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Wood pellet plant breaks ground in Sumter County

Construction officially broke ground Wednesday on a new wood pellet plant in Sumter County, which is expected to reach full production in 2025 and create 350 direct and indirect jobs in the area.

The plant is the Maryland-based Enviva Inc.’s 11th wood pellet production facility, and will be constructed in Epes on a 300-acre plot along the Tombigbee River; the same location that once housed the Mannington Mills wood flooring plant before closing and laying off 150 employees.

Gov. Kay Ivey was present at the groundbreaking ceremony, and called the investment, which is expected to be around $375 million, a win for Alabama’s rural communities.

“I’m proud that Alabama is continuing to invest in our small towns and make our state the best place to work, live and raise a family,” she said. 

“As some of you probably know, I’m a proud daughter of Alabama’s Black Belt and was born and raised just two counties over in Camden. So, believe me when I say that projects like this are truly close to my heart. Getting them done and providing for the people of West Alabama is personal to me.”

Founded in 2004, Enviva Inc. is the world’s largest producer of wood pellets, and primarily operates in the Southeast United States. 

Beyond plant workers, the new facility is expected to create new jobs in industries like logging and trucking, with the majority of the company’s wood pellets shipped to markets in Europe and Asia as renewable fuel sources.

Ivey said that the facility being constructed on the same site as the shuttered wood flooring plant, which dealt an economic blow to the area, would “breathe new life into this community and region as a whole,” and that Wednesday was “a very big day for West Alabama.”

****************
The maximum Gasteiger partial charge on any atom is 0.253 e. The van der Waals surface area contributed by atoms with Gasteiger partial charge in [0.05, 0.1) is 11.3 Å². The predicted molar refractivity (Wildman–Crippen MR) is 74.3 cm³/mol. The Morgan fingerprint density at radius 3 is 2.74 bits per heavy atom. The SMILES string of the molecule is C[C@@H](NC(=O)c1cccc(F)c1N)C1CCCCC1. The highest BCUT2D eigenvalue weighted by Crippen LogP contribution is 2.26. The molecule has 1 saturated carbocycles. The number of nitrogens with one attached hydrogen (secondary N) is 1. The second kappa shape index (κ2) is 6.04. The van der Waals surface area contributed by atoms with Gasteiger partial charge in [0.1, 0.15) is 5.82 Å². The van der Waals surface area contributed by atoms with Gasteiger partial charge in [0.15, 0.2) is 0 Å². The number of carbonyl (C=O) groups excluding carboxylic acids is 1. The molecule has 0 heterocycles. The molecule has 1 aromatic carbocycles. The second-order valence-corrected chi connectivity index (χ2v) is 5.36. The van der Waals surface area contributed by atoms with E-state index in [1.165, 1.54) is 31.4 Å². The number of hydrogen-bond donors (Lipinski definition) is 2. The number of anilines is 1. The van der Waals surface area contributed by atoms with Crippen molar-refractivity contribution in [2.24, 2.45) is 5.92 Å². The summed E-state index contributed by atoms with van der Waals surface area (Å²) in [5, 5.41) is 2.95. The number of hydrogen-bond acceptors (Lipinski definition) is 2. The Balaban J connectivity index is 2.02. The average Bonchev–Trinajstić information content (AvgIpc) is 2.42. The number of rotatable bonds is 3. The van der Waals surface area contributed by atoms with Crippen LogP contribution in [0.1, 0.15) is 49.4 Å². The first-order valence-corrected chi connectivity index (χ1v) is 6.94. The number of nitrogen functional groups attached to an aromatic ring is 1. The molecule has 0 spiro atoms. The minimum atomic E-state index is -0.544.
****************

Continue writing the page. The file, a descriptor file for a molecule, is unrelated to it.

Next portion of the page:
The company first received the green light to develop the plant in 2019. There was some opposition because the facility, which will have the capacity to produce 1.1 million metric tons of wood pellets a year, is expected to require the cutting of 80 acres of forests daily, according to environmental groups.

The plant saw preliminary construction begin in July 2022, with Wednesday marking the groundbreaking of construction on the actual facility.

“We are excited to grow with Alabama as we remain committed to being a long-term source of green jobs and green investment across the state,” said Enviva CEO and President Thomas Meth. “We have been humbled by the strong support we have received from the local community over the last few years, and we look forward to formally being a part of the community and to being a good neighbor for many years to come.”

In a statement, U.S. Rep. Terri Sewell, who represents Epes as part of Alabama’s 7th congressional district, said she was “thrilled” at the news, a noted the benefit such an investment would have on Alabama’s rural communities.

“It is imperative for the prosperity of Alabama that we continue to deliver more resources and opportunities directly to the people that need them most,” she said. “I am thrilled to see Enviva is doing just that by providing even more jobs to our rural communities through this expansion.”

The plant is projected to be operational in mid-2024 and operate at its full capacity sometime in 2025.

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